THE LEAD ISSUE
A Word About Lead
Lead is a toxic poison that had been used as a building material for hundreds of years. For the past three decades, through lead abatement programs, legislation and building material development, products containing lead have been encapsulated or replaced with lead free products. Most people think lead exposure only comes from flaking lead-based paint or lead water pipes. However, the threat of lead contamination from older porcelain fixtures, including bathtubs, is also quite real. Studies show that over 65% of the bathtubs installed prior to 1985 may be leaching lead into bathwater. Many of these fixtures are still being used today. The Center for Disease Control, the Environmental Protection Agency and other health professionals warn that repeated and prolonged exposure to higher concentrations of lead can be hazardous to the health of those exposed, especially children.
For years bathtub manufacturers used glazes containing lead in the production of porcelain fixtures. When proper temperatures are maintained during the firing process of porcelain, this lead is sealed inside the porcelain glaze. This process, when done properly, produces a safe, smooth, glossy surface. However, if the manufacturer did not maintain proper firing temperatures or if the porcelain glaze is damaged, lead may leach from the surface. This also means that bathtubs with many chips, excessive or long-term wear, or damage caused by the improper use of drain cleaners may leach lead into bathwater and expose those who ingest it.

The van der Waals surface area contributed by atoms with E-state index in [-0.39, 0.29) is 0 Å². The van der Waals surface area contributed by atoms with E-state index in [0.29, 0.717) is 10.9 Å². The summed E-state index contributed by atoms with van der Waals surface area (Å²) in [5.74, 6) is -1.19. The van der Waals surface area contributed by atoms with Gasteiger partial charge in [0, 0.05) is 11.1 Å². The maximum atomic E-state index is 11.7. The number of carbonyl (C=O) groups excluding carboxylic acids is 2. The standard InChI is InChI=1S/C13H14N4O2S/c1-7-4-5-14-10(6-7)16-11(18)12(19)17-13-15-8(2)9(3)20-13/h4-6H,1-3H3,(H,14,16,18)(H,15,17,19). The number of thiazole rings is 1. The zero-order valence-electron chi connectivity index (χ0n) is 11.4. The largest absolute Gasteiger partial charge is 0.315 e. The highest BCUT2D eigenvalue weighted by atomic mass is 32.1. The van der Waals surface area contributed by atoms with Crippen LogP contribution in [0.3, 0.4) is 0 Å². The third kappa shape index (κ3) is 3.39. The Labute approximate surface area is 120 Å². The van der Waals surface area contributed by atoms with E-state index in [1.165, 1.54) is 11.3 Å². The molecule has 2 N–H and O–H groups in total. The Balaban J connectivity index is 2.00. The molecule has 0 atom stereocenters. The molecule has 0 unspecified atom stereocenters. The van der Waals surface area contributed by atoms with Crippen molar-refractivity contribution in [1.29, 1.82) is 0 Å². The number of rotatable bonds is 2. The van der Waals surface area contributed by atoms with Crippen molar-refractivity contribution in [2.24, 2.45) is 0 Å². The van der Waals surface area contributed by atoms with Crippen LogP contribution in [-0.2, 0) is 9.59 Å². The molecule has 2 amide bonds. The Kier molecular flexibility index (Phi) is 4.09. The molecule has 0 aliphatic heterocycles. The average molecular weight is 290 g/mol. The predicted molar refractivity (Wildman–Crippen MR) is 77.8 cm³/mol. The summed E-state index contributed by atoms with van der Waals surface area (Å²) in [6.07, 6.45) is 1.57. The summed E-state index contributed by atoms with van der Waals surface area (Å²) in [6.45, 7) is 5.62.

Lead is a cumulative poison and once ingested never leaves the body, except through a special treatment process. There are many symptoms of lead exposure with varying effects, depending on the amount of lead ingested and the age of the person contaminated. The most serious effects are found in small children and pregnant women. Symptoms of lead poisoning can be detected predominantly in children because young growing bodies will show more concentrated contamination. Symptoms of lead poisoning may include:
Delayed Motor Development
Paralysis of the wrists and/or ankles
The threat to children is compounded when it is considered that the most frequent entry route of lead into the body is through ingestion. Lead can leach into the bathwater and be ingested when children drink the bathwater or suck their fingers while in the bathtub.
Encapsulation; the safe, cost effective remedy
Encapsulation is a permanent or semi-permanent covering of the source of lead. Professional refinishing of old, worn or damaged surfaces provides a smooth, glossy barrier that effectively protects against further lead exposure. Drexel Co. Refinishing uses lead-free materials that encapsulate the surface, producing a non-toxic and completely safe bathing environment for children and adults alike.